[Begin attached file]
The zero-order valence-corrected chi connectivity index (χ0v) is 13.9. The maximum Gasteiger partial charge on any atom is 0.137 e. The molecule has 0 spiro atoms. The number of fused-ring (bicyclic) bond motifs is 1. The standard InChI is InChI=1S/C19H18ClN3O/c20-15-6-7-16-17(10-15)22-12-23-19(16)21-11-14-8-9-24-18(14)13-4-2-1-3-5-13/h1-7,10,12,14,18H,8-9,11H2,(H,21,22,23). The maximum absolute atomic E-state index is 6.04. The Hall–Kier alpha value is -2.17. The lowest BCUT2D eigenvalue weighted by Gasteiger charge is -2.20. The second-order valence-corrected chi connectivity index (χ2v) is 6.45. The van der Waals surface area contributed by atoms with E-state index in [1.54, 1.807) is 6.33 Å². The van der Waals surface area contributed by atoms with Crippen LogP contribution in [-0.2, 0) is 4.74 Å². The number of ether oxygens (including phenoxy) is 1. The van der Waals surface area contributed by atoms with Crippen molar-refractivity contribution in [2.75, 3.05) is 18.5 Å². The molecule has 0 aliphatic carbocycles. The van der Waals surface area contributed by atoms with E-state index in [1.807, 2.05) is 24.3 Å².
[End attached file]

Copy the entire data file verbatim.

The zero-order valence-corrected chi connectivity index (χ0v) is 13.9. The maximum Gasteiger partial charge on any atom is 0.137 e. The molecule has 0 spiro atoms. The number of fused-ring (bicyclic) bond motifs is 1. The standard InChI is InChI=1S/C19H18ClN3O/c20-15-6-7-16-17(10-15)22-12-23-19(16)21-11-14-8-9-24-18(14)13-4-2-1-3-5-13/h1-7,10,12,14,18H,8-9,11H2,(H,21,22,23). The maximum absolute atomic E-state index is 6.04. The Hall–Kier alpha value is -2.17. The lowest BCUT2D eigenvalue weighted by Gasteiger charge is -2.20. The second-order valence-corrected chi connectivity index (χ2v) is 6.45. The van der Waals surface area contributed by atoms with E-state index in [1.54, 1.807) is 6.33 Å². The van der Waals surface area contributed by atoms with Crippen LogP contribution in [-0.2, 0) is 4.74 Å². The number of ether oxygens (including phenoxy) is 1. The van der Waals surface area contributed by atoms with Crippen molar-refractivity contribution in [2.75, 3.05) is 18.5 Å². The molecule has 0 aliphatic carbocycles. The van der Waals surface area contributed by atoms with E-state index in [1.807, 2.05) is 24.3 Å².